Having a legal record, especially a criminal conviction, is one of the blemishes that can impede an individual from fully realizing their potential not only in California but in other states as well. Once a mistake or error in judgment has been committed, this can cast a long shadow on one’s future. The law, with its penalties for committing crimes, also provides an avenue for individuals who willingly admit that their mistake cannot govern their future. Thus, expungement was created as an option for these individuals.
Expungement is the removal of all records on one’s criminal conviction once granted. Once issued by a judge after review of the records, it would seem as the conviction never occurred. What would happen is the withdrawal of the judgment or the plea which lead to the conviction for the crime resulting in the dismissal of the case and the crime.
While there are requisites before one can become eligible for expungement, there are options available for the individual if one is qualified. Here are some of the following options available:
If your conviction was for a misdemeanor and still serving probation, you may request for early release from probation. After such lifting, one can then file for expungement under California Penal Code 1203.3 and 1203.4;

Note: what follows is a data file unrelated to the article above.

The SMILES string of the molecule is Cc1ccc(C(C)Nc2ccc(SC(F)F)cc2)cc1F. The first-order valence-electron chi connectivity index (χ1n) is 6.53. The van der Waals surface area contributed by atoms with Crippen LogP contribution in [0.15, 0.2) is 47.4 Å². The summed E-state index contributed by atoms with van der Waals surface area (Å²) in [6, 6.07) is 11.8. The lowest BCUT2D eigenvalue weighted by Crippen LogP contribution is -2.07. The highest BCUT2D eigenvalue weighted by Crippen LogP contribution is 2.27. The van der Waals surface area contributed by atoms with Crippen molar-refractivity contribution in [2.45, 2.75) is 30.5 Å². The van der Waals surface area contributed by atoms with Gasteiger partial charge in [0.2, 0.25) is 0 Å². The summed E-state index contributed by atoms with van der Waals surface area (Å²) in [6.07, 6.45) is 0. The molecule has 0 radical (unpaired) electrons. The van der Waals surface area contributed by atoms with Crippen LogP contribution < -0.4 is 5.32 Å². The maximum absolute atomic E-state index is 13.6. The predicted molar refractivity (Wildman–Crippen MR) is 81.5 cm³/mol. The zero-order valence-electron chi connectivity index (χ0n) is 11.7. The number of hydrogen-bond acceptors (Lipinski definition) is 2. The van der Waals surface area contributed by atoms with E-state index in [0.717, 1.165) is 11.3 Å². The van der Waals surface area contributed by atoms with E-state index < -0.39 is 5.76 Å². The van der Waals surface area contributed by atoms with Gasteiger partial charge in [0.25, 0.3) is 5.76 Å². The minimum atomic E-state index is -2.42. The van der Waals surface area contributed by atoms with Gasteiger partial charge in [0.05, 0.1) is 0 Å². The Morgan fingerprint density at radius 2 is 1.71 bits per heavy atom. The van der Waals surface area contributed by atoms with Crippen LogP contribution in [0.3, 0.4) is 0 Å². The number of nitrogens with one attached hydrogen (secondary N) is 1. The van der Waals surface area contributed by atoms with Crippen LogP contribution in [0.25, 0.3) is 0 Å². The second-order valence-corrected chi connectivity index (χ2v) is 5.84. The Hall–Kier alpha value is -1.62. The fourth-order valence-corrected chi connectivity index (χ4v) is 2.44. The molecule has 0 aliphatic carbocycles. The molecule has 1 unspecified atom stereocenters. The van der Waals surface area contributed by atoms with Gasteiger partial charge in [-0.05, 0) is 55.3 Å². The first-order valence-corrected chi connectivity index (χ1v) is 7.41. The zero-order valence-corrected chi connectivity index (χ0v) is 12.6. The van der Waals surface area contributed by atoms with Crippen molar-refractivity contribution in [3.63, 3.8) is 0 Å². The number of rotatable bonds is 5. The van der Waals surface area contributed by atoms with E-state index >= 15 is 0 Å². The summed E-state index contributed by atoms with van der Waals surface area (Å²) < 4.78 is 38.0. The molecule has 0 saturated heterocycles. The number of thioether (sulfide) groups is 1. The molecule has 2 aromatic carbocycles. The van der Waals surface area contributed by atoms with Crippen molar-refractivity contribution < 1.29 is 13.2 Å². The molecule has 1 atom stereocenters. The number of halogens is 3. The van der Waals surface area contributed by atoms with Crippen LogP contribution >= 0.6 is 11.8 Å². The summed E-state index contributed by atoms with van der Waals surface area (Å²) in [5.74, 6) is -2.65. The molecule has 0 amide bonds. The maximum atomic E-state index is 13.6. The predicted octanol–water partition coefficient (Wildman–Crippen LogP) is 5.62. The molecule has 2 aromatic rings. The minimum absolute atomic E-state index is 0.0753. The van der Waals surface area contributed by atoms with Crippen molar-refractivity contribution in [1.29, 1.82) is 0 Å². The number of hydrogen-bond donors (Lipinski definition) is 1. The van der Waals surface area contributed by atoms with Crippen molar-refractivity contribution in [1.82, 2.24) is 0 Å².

If you were convicted for a misdemeanor and have completed probation, you can directly file for expungement under California Penal Code 1203.4;
If you were convicted for a misdemeanor without any probation, you may already file for expungement under California Penal Code 1203.4;
If you were convicted for a felony and still serving probation, you may then request for early release from probation and then file for reduction of your crime from felony to misdemeanor. Once these are granted, you can then file for expungement under California Penal Code 1203.4;
If you were convicted for a felony and not given probation but sentenced to jail time in a county jail, then your option would be to have the felony reduced to a misdemeanor. Once granted, you can have the conviction dismissed by a petition for expungement under California Penal Code 1203.4;
If your conviction was for a felony and then sentenced to serve time in a state prison or the California Department of Corrections, you need to file a petition for a Certificate of Rehabilitation and Pardon. Once this is granted, you may then file for reduction of the crime and then once granted again you may then file for expungement upon completion of all the sentence and judgment guidelines.
The expungement of criminal records is a serious matter in California. Should you be or know anyone undergoing this process, do reach out to the lawyers at the Law Offices of Ramiro J. Lluis for a free consultation today.